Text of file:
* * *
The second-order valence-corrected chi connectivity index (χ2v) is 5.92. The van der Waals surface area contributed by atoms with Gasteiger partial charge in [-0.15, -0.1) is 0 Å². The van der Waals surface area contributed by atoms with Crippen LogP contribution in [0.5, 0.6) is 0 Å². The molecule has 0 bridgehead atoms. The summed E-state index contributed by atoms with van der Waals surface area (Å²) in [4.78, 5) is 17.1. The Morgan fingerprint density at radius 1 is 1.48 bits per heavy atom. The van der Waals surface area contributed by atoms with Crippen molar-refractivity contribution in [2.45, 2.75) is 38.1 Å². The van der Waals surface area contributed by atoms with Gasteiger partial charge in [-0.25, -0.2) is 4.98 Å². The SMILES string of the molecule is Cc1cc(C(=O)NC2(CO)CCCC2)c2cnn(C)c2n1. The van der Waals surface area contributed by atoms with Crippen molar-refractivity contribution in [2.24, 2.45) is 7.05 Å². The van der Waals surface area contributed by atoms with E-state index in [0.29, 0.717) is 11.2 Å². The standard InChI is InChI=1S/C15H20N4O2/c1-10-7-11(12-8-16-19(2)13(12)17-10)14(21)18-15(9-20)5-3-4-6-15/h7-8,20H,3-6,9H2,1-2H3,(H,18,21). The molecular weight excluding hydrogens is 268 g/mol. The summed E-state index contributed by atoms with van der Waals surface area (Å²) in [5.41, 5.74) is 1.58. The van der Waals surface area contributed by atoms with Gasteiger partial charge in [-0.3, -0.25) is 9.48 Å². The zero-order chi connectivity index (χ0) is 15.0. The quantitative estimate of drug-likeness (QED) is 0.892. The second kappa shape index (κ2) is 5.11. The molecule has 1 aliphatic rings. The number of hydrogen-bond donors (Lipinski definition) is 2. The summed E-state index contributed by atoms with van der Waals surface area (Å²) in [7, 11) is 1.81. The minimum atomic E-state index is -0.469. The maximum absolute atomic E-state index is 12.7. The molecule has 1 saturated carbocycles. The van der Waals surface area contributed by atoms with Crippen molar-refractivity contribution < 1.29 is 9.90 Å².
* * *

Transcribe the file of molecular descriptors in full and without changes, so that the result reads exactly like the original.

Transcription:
The second-order valence-corrected chi connectivity index (χ2v) is 5.92. The van der Waals surface area contributed by atoms with Gasteiger partial charge in [-0.15, -0.1) is 0 Å². The van der Waals surface area contributed by atoms with Crippen LogP contribution in [0.5, 0.6) is 0 Å². The molecule has 0 bridgehead atoms. The summed E-state index contributed by atoms with van der Waals surface area (Å²) in [4.78, 5) is 17.1. The Morgan fingerprint density at radius 1 is 1.48 bits per heavy atom. The van der Waals surface area contributed by atoms with Crippen molar-refractivity contribution in [2.45, 2.75) is 38.1 Å². The van der Waals surface area contributed by atoms with Gasteiger partial charge in [-0.25, -0.2) is 4.98 Å². The SMILES string of the molecule is Cc1cc(C(=O)NC2(CO)CCCC2)c2cnn(C)c2n1. The van der Waals surface area contributed by atoms with Crippen molar-refractivity contribution in [2.24, 2.45) is 7.05 Å². The van der Waals surface area contributed by atoms with E-state index in [0.29, 0.717) is 11.2 Å². The standard InChI is InChI=1S/C15H20N4O2/c1-10-7-11(12-8-16-19(2)13(12)17-10)14(21)18-15(9-20)5-3-4-6-15/h7-8,20H,3-6,9H2,1-2H3,(H,18,21). The molecular weight excluding hydrogens is 268 g/mol. The summed E-state index contributed by atoms with van der Waals surface area (Å²) in [5.41, 5.74) is 1.58. The van der Waals surface area contributed by atoms with Gasteiger partial charge in [-0.3, -0.25) is 9.48 Å². The zero-order chi connectivity index (χ0) is 15.0. The quantitative estimate of drug-likeness (QED) is 0.892. The second kappa shape index (κ2) is 5.11. The molecule has 1 aliphatic rings. The number of hydrogen-bond donors (Lipinski definition) is 2. The summed E-state index contributed by atoms with van der Waals surface area (Å²) in [7, 11) is 1.81. The minimum atomic E-state index is -0.469. The maximum absolute atomic E-state index is 12.7. The molecule has 1 saturated carbocycles. The van der Waals surface area contributed by atoms with Crippen molar-refractivity contribution < 1.29 is 9.90 Å².